Although the ocean has been providing humanity food and nutrition for thousands of years, it holds the potential to play a much bigger role in the global food system. Targeted investments in ocean science and technology could generate about US$3 trillion (1) from the ocean economy and multiply six-fold the amount of seafood available by 2030 (2). At the same time, climate change, overfishing, pollution and habitat degradation threaten the ecosystem services provided by the ocean, including its productive capacity. With an increase of about 2 billion people expected over the next 30 years, how do we ensure the ocean is managed sustainably and equitably so it continues to feed the world population?
“Blue Foods: Science for a Sustainable Future” brought together diverse experts from every corner of the planet to discuss the challenges and explore how the solution-oriented nature of the UN Decade of Ocean Science for Sustainable Development (2021-2030), the “Ocean Decade”, can help generate knowledge based solutions which optimize the role of the ocean in sustainably feeding the world’s population.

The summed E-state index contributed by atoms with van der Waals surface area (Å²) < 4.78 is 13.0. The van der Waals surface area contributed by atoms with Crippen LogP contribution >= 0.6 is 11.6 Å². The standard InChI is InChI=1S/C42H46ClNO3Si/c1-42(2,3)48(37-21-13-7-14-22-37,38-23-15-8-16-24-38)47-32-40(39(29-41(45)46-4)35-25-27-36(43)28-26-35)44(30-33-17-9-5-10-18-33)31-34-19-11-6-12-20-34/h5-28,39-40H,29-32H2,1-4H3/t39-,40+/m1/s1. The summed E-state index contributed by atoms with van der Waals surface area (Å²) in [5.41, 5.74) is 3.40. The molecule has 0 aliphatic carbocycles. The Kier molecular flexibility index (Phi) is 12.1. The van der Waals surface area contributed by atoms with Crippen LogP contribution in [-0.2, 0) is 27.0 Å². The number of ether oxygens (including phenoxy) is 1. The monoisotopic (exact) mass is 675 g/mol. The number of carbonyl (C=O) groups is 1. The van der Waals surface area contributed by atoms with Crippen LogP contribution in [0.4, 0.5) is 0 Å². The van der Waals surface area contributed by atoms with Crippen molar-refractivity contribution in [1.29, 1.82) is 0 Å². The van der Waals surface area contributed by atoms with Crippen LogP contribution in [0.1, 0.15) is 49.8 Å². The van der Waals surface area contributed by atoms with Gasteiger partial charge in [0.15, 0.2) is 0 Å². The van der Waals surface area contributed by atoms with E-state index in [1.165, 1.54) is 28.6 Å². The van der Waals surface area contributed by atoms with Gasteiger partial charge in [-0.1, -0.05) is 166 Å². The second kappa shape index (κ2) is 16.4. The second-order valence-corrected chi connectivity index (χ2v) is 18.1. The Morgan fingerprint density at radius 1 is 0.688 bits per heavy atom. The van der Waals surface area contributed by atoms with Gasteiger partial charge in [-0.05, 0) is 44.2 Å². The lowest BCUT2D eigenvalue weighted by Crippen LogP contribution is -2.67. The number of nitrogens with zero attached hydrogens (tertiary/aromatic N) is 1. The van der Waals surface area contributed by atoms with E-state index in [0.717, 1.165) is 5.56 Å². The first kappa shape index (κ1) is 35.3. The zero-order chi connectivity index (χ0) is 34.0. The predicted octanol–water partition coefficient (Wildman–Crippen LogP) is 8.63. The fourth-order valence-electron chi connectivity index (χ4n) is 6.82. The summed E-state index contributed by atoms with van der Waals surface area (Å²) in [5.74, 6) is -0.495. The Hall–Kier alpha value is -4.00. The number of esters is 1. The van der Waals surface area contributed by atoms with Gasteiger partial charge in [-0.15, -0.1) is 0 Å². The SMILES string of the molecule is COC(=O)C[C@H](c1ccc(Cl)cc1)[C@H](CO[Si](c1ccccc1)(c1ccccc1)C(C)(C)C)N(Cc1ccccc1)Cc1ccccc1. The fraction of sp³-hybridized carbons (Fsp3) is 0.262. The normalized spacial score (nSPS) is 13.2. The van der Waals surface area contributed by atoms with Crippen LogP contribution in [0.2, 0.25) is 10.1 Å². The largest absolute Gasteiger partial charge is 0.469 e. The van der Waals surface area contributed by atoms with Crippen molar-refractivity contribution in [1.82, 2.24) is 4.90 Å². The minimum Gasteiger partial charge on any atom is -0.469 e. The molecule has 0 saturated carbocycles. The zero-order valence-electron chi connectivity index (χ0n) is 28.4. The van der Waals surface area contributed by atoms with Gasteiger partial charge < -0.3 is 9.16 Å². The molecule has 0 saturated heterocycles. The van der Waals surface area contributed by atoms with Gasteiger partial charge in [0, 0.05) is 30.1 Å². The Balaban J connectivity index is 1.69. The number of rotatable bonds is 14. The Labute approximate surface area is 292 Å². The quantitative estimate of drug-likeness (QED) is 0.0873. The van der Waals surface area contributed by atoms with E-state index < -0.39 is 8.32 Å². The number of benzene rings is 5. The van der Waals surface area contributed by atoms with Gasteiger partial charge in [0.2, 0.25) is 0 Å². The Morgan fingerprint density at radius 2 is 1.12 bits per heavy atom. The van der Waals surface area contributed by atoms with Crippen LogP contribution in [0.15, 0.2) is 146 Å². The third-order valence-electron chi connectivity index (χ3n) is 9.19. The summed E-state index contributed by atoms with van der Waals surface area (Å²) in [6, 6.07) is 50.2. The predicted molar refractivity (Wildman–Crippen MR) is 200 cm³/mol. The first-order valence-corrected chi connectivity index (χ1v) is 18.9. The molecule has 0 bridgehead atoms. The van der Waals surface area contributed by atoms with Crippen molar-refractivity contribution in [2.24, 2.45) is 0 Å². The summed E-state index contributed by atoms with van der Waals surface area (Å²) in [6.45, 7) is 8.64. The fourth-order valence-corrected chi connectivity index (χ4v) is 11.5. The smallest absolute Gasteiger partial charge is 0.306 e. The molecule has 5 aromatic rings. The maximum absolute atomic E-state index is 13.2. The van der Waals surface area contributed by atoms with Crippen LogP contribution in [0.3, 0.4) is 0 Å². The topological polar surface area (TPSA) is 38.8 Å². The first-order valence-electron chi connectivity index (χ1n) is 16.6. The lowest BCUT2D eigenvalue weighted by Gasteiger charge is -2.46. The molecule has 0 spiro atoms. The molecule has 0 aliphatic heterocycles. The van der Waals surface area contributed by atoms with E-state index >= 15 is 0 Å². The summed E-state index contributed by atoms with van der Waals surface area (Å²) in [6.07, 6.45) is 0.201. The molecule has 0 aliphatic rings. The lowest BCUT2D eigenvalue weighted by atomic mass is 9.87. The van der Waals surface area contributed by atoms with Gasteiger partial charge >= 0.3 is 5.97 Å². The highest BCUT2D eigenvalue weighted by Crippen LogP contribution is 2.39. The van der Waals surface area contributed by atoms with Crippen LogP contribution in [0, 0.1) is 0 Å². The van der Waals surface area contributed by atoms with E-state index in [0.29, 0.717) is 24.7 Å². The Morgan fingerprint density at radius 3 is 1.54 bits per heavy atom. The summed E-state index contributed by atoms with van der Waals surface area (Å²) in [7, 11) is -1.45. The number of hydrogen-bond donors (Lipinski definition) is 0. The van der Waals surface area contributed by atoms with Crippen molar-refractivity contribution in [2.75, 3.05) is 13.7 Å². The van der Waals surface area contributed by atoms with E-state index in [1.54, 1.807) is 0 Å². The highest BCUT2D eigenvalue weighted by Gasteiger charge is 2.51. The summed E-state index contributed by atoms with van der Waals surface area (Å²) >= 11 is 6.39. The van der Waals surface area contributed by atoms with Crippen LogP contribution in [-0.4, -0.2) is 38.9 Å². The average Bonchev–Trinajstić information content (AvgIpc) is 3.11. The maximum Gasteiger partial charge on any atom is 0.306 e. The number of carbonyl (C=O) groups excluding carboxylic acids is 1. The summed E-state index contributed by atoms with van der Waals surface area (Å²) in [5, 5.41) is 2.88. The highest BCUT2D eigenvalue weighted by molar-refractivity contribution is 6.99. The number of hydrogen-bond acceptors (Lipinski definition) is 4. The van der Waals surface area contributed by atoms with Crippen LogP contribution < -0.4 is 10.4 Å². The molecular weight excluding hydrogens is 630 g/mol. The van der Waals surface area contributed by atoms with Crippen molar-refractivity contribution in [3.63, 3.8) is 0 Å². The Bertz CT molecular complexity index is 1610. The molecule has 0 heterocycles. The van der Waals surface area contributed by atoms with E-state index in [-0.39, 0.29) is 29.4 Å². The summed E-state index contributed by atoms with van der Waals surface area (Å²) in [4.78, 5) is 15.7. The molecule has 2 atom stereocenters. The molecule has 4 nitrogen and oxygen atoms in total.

“Aquatic systems have great potential to reduce hunger and poverty. But to achieve this, we need a blue transformation to improve how we manage fisheries, intensify aquaculture and upgrade and innovate fish value chains. The Ocean Decade can help create the conditions for this transformation and address barriers and gaps in infrastructure as well as institutional and scientific management capacity.” Dr Manuel Barange, Director, Fisheries Division, Food and Agriculture Organization of the United Nations “It is important that science for and of aquatic foods adopt a holistic food system lens to ensure benefits flow where they are needed most and promote coordination between sectors to ensure a more equitable access and reduce social inequities.” Dr Christina Hicks, Professor, Lancaster University